“Space & Time” contains (and presents) Goodman’s truth, but as she sings it now, she recalls what came next, when she slept off a week’s depression on her guitarist’s couch, then realized that her friends had saved her life. James recalls a studio full of musicians and engineers in tears as Goodman laid down the vocals on the track, and how she finished and just ambled into the mixing room as though nothing had happened. She has lived her songs already, but as a listener — of that and the other tracks — you have to be intentionally obtuse not to feel at least a bit heartsick.
Goodman’s Instagram feed is a hybrid of pastoral Southern imagery and impassioned activism on behalf of figures such as Charles Booker, who mounted a strong progressive challenge for the nomination to run against Sen. Mitch McConnell. She writes to those causes, as well, speaking to the coal miners who shouldn’t accept McConnell finally listening to their concerns in six-year election cycles. She believes in a South and a Kentucky that asks questions. That doesn’t accept.
So she doesn’t apologize, much to James’ delight. “She was so kind but also did not give a fuck in the best way,” James says of the first time they talked. He says that the majority of his production notes were just on tempo and drawing out some things that could highlight her unique and lovely voice. But mostly, he insists that he got out of her way. (She pushes back on this compliment, albeit with gratitude.) But James insists that he was overwhelmed and overtaken by Goodman’s authenticity. He is a successful and busy musician (My Morning Jacket actually released its own album just a week before Goodman’s debut is dropping) and he seeks out meaningful collaborators. To him, Goodman was more than a talented artist with a worldly and attractive subdued nature. She was a fighter. That resonated loudly.
“It is the duty of every person to speak up and speak out for what they believe,” James says. “Silence is violence. If you are not a part of the solution you are part of the problem. There never was and there is no longer any room for anyone to not stand up for their fellow human anymore with so much at stake. We are fighting for the soul of all humanity, and in order for love to win, we really have to stand up for each other and speak out against hatred and brutality.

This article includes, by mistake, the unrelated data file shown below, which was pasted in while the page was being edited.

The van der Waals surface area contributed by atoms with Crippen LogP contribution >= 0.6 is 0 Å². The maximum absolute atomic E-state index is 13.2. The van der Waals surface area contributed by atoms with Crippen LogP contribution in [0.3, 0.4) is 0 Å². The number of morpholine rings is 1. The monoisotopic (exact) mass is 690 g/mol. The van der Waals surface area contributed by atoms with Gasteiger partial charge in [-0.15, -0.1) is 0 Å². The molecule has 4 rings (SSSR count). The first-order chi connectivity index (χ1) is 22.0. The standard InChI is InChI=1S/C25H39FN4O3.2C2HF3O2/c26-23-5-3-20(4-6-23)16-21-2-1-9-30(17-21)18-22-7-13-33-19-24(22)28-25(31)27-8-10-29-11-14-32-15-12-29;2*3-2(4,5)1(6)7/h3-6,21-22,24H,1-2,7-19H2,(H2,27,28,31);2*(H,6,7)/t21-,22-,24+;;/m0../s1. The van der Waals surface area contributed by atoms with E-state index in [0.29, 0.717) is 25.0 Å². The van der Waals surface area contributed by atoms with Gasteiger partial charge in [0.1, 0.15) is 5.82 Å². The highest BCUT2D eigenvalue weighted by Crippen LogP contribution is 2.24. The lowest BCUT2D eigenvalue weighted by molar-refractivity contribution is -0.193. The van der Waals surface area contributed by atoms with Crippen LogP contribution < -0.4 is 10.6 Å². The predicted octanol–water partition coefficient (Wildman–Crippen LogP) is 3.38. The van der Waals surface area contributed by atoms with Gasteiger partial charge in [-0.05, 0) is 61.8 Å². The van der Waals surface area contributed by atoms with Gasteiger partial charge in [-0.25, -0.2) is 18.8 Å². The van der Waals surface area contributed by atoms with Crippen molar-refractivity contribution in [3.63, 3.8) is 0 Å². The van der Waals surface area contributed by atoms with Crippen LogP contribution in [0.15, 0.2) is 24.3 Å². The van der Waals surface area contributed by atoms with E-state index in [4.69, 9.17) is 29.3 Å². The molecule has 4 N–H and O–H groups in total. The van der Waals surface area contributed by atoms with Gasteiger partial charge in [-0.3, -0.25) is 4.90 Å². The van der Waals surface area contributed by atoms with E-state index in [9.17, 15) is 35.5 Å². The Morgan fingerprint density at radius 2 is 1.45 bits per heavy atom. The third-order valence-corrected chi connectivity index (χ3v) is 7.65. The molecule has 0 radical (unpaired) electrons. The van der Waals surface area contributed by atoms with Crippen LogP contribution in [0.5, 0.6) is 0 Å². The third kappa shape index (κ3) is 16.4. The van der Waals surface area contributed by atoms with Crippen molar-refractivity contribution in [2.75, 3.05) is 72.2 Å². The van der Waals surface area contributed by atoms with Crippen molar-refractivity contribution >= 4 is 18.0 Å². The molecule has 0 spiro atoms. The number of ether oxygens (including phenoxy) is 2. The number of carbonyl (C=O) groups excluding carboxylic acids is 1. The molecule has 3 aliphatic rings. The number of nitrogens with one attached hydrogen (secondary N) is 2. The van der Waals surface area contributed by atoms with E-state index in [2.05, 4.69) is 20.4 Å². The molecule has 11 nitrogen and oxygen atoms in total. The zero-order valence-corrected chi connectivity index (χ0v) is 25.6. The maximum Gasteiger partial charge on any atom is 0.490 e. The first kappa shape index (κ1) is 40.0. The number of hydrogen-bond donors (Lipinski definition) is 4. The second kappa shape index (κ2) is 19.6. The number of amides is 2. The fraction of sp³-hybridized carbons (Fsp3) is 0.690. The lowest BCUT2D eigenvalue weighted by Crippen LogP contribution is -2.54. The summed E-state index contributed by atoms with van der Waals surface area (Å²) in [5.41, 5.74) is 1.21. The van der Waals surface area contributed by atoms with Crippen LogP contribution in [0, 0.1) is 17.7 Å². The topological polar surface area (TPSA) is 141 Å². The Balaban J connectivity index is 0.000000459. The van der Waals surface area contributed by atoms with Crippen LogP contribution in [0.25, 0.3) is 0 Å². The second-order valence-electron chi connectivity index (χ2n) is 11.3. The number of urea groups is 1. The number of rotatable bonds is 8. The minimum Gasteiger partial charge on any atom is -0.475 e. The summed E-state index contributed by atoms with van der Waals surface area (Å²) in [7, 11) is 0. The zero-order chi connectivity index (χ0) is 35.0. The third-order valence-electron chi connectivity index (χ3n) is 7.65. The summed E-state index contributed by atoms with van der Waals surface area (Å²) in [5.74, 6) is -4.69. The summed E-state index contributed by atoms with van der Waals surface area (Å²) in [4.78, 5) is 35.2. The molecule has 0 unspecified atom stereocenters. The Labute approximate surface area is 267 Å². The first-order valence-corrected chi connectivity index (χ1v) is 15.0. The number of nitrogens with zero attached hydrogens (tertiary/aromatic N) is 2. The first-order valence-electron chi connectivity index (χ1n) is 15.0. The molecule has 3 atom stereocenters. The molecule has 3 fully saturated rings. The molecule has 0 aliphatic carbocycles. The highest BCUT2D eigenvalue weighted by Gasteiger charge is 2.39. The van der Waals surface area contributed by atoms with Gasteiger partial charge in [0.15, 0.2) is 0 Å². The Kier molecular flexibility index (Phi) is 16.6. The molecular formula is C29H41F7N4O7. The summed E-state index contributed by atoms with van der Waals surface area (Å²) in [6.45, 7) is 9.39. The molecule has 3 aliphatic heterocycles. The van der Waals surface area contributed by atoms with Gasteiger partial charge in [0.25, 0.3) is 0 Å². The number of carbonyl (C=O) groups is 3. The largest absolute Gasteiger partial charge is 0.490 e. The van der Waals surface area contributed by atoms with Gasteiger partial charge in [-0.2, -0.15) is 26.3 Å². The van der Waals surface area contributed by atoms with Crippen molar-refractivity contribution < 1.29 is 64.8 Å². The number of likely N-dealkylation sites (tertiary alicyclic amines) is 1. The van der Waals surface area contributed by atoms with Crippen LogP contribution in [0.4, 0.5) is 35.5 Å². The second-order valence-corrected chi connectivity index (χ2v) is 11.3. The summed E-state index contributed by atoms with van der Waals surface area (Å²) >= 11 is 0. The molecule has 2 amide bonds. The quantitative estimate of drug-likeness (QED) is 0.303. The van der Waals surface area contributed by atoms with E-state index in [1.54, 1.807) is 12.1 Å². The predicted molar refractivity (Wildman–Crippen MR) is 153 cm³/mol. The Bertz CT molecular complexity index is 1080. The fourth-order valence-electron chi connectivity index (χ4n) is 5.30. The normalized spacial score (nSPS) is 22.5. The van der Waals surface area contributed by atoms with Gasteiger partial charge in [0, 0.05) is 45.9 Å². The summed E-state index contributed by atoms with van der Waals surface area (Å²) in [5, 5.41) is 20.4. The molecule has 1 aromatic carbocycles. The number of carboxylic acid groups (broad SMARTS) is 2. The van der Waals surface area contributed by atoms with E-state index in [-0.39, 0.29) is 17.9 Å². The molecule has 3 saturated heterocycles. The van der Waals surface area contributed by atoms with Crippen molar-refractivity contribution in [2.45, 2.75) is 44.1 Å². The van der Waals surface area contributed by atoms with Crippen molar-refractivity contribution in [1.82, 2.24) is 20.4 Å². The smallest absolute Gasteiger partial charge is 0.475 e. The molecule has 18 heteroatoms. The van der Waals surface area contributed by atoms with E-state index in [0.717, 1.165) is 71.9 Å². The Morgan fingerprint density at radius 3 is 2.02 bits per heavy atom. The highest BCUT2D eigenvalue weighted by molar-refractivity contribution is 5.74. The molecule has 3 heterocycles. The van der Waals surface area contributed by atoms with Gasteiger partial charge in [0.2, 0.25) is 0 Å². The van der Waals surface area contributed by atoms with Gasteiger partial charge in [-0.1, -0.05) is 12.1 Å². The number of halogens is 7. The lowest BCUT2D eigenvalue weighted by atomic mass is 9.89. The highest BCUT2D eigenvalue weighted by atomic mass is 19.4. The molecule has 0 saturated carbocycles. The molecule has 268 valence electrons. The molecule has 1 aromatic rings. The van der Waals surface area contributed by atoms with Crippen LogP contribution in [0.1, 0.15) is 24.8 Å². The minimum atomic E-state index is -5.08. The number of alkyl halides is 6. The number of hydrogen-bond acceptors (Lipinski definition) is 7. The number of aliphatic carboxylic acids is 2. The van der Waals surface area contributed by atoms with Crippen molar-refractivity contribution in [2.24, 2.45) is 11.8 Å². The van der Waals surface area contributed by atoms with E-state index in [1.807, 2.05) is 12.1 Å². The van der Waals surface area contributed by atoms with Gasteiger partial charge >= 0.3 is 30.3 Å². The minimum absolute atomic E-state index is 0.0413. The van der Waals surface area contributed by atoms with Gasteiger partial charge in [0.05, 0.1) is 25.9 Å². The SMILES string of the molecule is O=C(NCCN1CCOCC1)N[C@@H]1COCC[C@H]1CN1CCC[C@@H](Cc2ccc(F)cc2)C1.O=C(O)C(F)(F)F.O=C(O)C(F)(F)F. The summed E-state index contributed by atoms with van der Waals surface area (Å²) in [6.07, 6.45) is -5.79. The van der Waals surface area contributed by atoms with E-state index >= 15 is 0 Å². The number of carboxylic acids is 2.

“That’s what I love about S.G. She is not afraid to get real, to speak about issues that are tough for some folks to hear, but that they need to hear. It’s usually the toughest issues that are the ones we need to speak up about. Frankly, I don’t have any respect for anyone who sits in silence and refuses to speak up or help.”
Someday soon, perhaps Goodman and James will get to be present as Gen. Lee’s statue comes down from the courthouse lawn in Murray. Until then, the debut album places her precisely in what she wishes will be a changing Southern music scene, one that proudly celebrates The Highwomen’s self-proclaimed gay country song “If She Ever Leaves Me,” or that might someday soon stop singing about, as she says, “putting gas in your Chevy truck. It will be a song about plugging in your Chevy truck. That’s what’s so cool about music. It’s so telling of the time it was written in.”
So Goodman meets this moment of her long-awaited debut. She has things to say, she has the microphone at least for the moment, and she’s going to get it out, any diktats of album promotion be damned.
“My first record is about to drop. I have less than 3,000 followers on Instagram. What do I have to lose at this point? Do I want to build a platform where I have to sneak in my views later on and try not to upset fans? Or do I feel like there’s a place for me and people that want to accept what I have to say, or will find comfort or some sort of change. I think they’re out there, and I don’t think it would be wise for me to base my career on fans that as of right now don’t exist.”